Hopkins House, Hampstead
The Hopkins House at 49a Downshire Hill is the common name given to the high-tech home and workspace in Hampstead, London (1976), designed by architects Michael and Patty Hopkins. It has been described as a "genuine icon of the High Tech movement". The house won a RIBA Award for Architecture in 1977 and a Civic Trust Award in 1979.
History and descriptionEdit
Though the house has no formal name (simply a street number 49a) it was the first project of Michael and Patty Hopkins' architecture practice, Michael Hopkins and Partners (now Hopkins Architects), founded in 1976. It remains their "calling card" over 40 years later. The couple believed at the time architecture would soon combine with engineering and increasingly favour prefabricated, ultra-lightweight construction.
The building was designed as "a machine for both living and working in". It was a simple two-storey glass and steel box, with few permanent interior partitions, only occasional plastic panels for privacy of the bathrooms and sleeping areas. The steel frame structure is left clearly visible. Patty Hopkins describes the technique as "really very basic 16th-century engineering", though replacing crafted timber joints with sophisticated metal joints, rods, and tension cables. The house is reached from the street by a 'drawbridge' entering at the first floor level. As such, the house appears to be only one floor in height from the street. It easily gained planning permission because the site was already expected to have a much larger four-storey building developed at that spot. The couple paid £30,000 for the site and a further £20,000 to complete the construction.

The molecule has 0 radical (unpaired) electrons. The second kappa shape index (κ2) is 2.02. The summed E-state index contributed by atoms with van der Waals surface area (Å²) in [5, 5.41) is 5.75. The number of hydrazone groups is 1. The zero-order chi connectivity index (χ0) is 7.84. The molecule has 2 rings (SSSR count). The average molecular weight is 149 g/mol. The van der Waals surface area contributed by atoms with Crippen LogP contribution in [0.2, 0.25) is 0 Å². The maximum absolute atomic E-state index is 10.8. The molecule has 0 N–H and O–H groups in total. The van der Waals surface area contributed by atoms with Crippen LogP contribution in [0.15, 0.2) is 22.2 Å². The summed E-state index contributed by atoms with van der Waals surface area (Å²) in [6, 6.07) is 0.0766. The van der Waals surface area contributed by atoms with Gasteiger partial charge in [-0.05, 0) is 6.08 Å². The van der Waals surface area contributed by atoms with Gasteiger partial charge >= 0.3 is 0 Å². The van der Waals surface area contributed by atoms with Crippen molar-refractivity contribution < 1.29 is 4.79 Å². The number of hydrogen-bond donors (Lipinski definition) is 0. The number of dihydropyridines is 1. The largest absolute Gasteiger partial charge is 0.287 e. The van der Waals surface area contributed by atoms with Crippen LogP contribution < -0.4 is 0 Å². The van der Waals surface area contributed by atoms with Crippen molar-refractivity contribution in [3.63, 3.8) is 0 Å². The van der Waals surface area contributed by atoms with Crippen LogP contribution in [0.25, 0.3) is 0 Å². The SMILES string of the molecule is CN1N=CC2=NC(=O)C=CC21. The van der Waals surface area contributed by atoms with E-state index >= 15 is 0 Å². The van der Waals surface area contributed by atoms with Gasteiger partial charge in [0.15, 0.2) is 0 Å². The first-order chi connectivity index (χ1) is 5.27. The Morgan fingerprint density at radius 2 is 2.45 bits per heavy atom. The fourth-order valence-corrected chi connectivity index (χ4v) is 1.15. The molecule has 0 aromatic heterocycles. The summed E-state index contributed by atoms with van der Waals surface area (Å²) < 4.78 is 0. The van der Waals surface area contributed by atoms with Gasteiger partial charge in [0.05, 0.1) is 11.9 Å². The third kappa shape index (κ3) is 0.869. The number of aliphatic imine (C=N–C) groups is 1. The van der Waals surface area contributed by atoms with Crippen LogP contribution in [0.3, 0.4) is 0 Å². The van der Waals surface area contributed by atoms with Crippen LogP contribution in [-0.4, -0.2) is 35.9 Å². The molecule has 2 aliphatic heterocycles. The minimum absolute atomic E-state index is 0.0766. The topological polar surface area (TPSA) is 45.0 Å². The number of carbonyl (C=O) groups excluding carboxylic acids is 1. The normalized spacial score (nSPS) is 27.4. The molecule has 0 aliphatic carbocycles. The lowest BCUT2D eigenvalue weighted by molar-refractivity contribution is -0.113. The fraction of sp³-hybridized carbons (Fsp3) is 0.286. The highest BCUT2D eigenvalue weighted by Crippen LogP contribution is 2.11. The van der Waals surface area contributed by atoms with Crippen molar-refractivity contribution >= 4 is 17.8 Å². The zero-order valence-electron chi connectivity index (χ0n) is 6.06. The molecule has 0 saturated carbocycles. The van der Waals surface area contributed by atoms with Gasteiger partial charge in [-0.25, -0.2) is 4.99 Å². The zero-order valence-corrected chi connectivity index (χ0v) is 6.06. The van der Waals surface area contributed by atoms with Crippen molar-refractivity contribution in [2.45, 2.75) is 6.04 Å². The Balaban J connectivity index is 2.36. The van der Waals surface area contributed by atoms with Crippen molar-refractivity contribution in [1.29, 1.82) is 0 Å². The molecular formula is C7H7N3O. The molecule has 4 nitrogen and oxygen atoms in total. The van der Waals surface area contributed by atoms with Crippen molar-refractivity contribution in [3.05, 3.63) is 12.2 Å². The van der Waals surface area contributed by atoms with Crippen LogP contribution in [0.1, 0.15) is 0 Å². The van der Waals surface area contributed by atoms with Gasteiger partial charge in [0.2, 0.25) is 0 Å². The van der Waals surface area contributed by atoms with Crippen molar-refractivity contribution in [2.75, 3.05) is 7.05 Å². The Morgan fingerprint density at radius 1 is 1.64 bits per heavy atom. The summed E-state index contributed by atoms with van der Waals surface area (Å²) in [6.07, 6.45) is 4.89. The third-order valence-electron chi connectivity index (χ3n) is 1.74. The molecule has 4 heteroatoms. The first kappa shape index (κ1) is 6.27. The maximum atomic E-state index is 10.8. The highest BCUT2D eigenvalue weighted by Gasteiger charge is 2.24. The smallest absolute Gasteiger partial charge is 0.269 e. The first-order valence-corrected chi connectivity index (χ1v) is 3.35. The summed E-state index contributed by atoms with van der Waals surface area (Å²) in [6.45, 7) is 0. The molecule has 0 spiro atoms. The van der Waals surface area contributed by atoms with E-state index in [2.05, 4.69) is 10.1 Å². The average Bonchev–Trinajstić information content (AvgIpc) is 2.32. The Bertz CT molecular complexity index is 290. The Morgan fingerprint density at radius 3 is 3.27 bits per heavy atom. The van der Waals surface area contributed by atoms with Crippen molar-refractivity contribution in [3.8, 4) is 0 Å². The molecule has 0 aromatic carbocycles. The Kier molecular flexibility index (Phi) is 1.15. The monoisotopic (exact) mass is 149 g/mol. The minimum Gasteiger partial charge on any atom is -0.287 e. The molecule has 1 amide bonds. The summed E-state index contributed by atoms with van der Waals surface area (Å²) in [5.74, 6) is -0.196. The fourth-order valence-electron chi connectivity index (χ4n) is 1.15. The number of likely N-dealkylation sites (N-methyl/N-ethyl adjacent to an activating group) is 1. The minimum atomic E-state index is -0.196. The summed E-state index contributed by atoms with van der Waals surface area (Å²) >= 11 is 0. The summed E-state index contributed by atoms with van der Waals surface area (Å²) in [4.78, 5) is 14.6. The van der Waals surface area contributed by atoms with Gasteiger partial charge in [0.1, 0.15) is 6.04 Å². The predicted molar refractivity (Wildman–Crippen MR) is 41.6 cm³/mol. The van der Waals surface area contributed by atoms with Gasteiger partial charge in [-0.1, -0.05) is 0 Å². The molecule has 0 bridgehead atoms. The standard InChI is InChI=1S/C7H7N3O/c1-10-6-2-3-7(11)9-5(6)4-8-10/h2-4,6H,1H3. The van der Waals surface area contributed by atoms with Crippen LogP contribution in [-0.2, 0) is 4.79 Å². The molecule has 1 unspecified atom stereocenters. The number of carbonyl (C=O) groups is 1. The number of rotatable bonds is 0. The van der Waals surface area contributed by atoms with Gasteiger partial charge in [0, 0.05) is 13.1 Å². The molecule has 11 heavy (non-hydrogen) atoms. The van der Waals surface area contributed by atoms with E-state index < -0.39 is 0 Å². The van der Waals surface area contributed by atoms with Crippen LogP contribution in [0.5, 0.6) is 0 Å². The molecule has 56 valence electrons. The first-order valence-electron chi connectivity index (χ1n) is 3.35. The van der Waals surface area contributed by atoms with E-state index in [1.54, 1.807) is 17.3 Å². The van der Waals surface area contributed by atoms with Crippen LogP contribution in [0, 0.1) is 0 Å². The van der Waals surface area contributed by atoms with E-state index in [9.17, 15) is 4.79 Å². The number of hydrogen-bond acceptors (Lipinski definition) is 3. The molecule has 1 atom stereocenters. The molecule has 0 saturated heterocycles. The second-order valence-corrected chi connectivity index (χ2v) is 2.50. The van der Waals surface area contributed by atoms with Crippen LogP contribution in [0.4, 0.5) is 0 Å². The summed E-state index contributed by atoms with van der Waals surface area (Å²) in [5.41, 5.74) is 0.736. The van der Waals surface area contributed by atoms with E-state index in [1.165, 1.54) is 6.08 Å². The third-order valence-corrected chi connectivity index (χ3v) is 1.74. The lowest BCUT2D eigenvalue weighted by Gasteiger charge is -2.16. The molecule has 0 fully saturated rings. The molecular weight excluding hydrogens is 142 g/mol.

The house was used as the offices of Michael Hopkins and Partners for the next eight years (until the practice outgrew the space and moved to Marylebone). It served as an advertisement for the company's work and clients would be keen to visit. The Hopkins family also lived in the building and their three children grew up there. Defying convention, there was nothing to physically distinguish the work space from the living areas, other than the fact the family generally stayed on the ground floor and the work was carried out above. All the same, Patty Hopkins recalled having to hide the bed to make the work area look more professional. She also found it easier to reinforce the children's behavioural boundaries when business was regularly being conducted nearby. The couple continue to use the house as their London home.
- "Hopkins House". Hopkins Architects. Retrieved 2015-12-05.
- "The Brits Who Built The Modern World: Hopkins House". Architecture.com (Royal Institute of British Architects). Retrieved 2015-12-05.
- Merrick, Jay (19 November 2013). "The Brits Who Built the Modern World and 49b - the house built by High Tech designers Michael and Patty Hopkins". The Independent. Retrieved 2015-12-05.
- Davies, Hunter (23 October 2011). "INTERVIEW / Inside the house the Hopkinses built: Michael and Patty, award-winning architects, love their steel and glass home. They never want to leave. But ...where's the doorbell?". The Independent. Retrieved 2015-12-05.
- Hollis, Frances (2015), Beyond Live/Work: The Architecture of Home-based Work, Routledge, p. 56, ISBN 978-1-315-73804-8